Wednesday, April 5, 2017

More Making

Master shoe maker Cliff Pequet at his shop in Shipshewana, Indiana.

A song sparrow has laid claim to the brush near our barnyard, and regales me with his morning melody while I busy myself with the manure fork, harvesting the night's crop of cowpies. It's a song I remember from Washington as well. It always reminds me of sitting with my father and sister in our little aluminum fishing boat on Lake Cassidy, feeding worms to the fish that typically evaded capture.

It's always a surprise when the birds start singing again in the spring, as it makes me realize that I hadn't even noticed their absence through the winter. We don't notice the things that slowly fade nearly so much as those which change quickly. The host of a podcast I regularly listen to noted something similar, the fact that his family's annual pilgrimage to their favorite vacation spot no longer involves cleaning the splattered bug-goo from their car's windshield at each gas stop. He said they had exactly 3 bugs smear the windshield last summer.  I've noticed the same thing, now that he mentions it. Seems as if we're getting rid of all the bird food these days, courtesy of Monsanto and Syngenta. When it threatens "nice bugs" like the monarch butterfly, or the honey bee, we create "butterfly highways" or "bee habitat" instead of solving the problem, which happens to be the same problem that's killing bees and a million other critical insects that we know little about. Gotta keep that cheap chemically-enhanced food (or is it Monsanto shareholder returns?)  flowing at all costs, even if it kills us apparently.

The cheap food isn't actually cheap, of course.  Instead of paying full price at McDonalds or the grocery store, we pay it later in ways we have trouble connecting (which is just the way the chemical companies like it). We pay for it with fewer insects, fewer birds, more cancer, diabetes, heart disease, birth defects, and everything else that has slowly become "normal" over the last few decades. Considering that industrial food production is one of the chief contributors to climate change which now appears likely to cost us our future, the externalized cost of our "cheap" industrial food is in fact far higher than that of any food ever produced.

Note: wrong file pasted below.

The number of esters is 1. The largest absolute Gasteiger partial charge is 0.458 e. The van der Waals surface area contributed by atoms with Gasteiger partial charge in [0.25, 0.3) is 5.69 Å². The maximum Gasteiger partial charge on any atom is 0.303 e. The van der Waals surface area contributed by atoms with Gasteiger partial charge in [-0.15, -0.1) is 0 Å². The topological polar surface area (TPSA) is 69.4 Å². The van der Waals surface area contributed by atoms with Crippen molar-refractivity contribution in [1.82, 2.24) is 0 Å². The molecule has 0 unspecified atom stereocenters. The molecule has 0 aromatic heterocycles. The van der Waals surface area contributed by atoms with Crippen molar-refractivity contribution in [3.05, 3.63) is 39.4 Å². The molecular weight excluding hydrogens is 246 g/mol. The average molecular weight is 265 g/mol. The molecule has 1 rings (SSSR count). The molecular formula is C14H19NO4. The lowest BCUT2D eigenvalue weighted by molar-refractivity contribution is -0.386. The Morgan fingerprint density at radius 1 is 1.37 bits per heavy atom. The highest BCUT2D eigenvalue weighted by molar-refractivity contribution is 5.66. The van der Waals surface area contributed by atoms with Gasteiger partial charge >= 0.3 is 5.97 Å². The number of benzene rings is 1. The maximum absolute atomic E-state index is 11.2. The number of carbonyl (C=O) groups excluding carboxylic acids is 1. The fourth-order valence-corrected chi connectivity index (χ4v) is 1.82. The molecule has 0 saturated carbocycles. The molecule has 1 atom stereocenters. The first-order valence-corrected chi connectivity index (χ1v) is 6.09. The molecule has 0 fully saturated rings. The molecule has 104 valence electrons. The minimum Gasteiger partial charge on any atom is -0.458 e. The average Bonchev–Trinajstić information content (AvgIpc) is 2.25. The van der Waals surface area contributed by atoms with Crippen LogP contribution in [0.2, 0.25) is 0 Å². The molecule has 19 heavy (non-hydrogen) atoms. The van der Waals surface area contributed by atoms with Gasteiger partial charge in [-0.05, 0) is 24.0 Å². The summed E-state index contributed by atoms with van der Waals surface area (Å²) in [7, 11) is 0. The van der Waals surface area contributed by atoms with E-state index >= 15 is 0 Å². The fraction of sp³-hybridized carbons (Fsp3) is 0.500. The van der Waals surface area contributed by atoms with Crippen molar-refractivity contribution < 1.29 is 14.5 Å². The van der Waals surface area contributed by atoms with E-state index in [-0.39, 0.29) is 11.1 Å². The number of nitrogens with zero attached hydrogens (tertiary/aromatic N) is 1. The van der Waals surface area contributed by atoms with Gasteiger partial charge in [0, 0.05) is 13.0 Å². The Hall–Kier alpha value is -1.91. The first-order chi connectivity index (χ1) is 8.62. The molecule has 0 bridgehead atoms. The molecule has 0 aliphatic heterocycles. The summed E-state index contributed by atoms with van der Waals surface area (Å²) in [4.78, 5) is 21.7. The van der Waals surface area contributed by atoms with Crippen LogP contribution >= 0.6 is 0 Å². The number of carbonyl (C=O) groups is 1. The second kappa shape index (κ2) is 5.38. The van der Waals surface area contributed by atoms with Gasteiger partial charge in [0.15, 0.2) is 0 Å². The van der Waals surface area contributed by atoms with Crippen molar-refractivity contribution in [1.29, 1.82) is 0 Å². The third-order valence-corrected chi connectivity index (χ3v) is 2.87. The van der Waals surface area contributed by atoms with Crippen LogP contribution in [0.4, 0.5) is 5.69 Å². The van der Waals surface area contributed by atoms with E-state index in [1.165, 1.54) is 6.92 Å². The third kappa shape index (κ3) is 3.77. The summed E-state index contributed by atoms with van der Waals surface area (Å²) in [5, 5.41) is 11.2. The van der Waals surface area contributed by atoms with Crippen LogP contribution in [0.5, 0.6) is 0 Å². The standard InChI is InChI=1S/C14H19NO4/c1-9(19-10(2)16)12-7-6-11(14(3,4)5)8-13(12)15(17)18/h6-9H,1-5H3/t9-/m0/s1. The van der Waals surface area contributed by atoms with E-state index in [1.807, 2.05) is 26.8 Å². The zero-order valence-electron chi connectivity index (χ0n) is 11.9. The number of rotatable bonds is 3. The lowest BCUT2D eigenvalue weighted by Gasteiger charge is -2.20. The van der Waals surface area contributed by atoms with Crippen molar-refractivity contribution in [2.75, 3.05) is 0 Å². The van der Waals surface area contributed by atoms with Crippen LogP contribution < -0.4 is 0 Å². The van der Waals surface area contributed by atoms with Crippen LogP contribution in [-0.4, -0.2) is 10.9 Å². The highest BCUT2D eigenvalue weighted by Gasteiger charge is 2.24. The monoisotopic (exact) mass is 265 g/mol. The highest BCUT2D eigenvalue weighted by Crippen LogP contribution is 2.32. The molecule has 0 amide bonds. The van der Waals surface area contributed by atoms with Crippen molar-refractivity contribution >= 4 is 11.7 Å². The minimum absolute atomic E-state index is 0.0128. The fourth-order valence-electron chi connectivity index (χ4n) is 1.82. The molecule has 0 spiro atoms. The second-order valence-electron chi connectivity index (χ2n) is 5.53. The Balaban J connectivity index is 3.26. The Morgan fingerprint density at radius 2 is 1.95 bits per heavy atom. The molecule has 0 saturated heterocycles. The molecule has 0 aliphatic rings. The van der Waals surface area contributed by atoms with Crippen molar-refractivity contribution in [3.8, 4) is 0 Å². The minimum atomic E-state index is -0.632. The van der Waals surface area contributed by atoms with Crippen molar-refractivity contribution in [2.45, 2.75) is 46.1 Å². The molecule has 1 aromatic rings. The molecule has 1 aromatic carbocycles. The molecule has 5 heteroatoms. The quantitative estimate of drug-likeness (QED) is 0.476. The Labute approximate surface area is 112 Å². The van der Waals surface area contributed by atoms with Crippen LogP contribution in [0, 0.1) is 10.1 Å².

Changes to my work schedule (the work that makes money... not the farm, that is) have opened up a new world for me that I like quite a bit.  Instead of leading a perpetually harried existence, worrying about which neglected project most needs to be prioritized, I'm able to cover most of our farm tasks now as they arise.  I even find time for many the activities I've wanted to do but always lacked the time for.

With this in mind, Rachel's Christmas gift for me was a certificate to learn shoe-making from Cliff Pequet, maker of shoes and leather goods, and proprietor of a truly amazing antique store.  It's indeed rare for a customer to leave Cliff's shop without making some interesting new discovery, as his historical knowledge is unrivaled by anyone else I know.

Cliff makes shoes the way they've been made for centuries -- measuring the customer's feet, making a last to match each foot, and then cutting and stitching everything by hand. They're not cheap by modern standards now that most shoes are glued together in China, but are quite a bargain by historical standards, where a pair of shoes typically cost the same as an ounce of gold (currently $1250).  Now you know why going barefoot was once so popular.

The shoes I chose to make are a pair of "jeffersonian bootees", a style made famous by Thomas Jefferson in 1801.  As I understand it, wealthy people of that time typically owned and rode horses, for which boots were the preferred footwear.  Commoners did not own horses, walked everywhere, and thus preferred shoes.

The leanings of a politician -- towards either the common man or the moneyed class -- could thus be determined by the height of his footwear.  When Jefferson showed up in footwear that was neither shoe nor boot, he was accused in various political cartoons of being two faced.

The shoe project of course revived my interest in working with leather, which got me back to finishing the tanned hide of Gertie, our first "retired" cow.  Her hide has become a sheath for the knife I made Henry for Christmas, and I've learned a fair amount in finishing the hide.

The Jeffersonian Bootees
There are precious few resources on hide tanning, either online or in books.  Particularly lacking is information on bark-tanning large hides such as cowhides, so I've been learning as I go.  While the dehairing and tanning process seem to be fairly simple, the hide softening process on such large hides is difficult.  Initially, I thought that bark-tan would not need softening, but I was wrong.  That's a project worthy of its own blog post someday soon though...


In addition to the new shoes and leatherwork, I had a chance to complete a nightstand I started many moons ago. What started as a bird-poop-speckled pile of rough-sawn black walnut lumber from a farm auction was slowly transformed into my first piece of "real" furniture, based on a design from Aldren Watson's Furniture Making:  Plain and Simple.

Made without a single power tool whatsoever, it features all pinned mortise and tenon joints, chamfered and tapered legs, and a nice little dovetailed drawer (my first ever attempt at dovetails!). I'm quite pleased with the end result.  The top is made from a single plank -- a width that would be impossible to find with conventional lumber.

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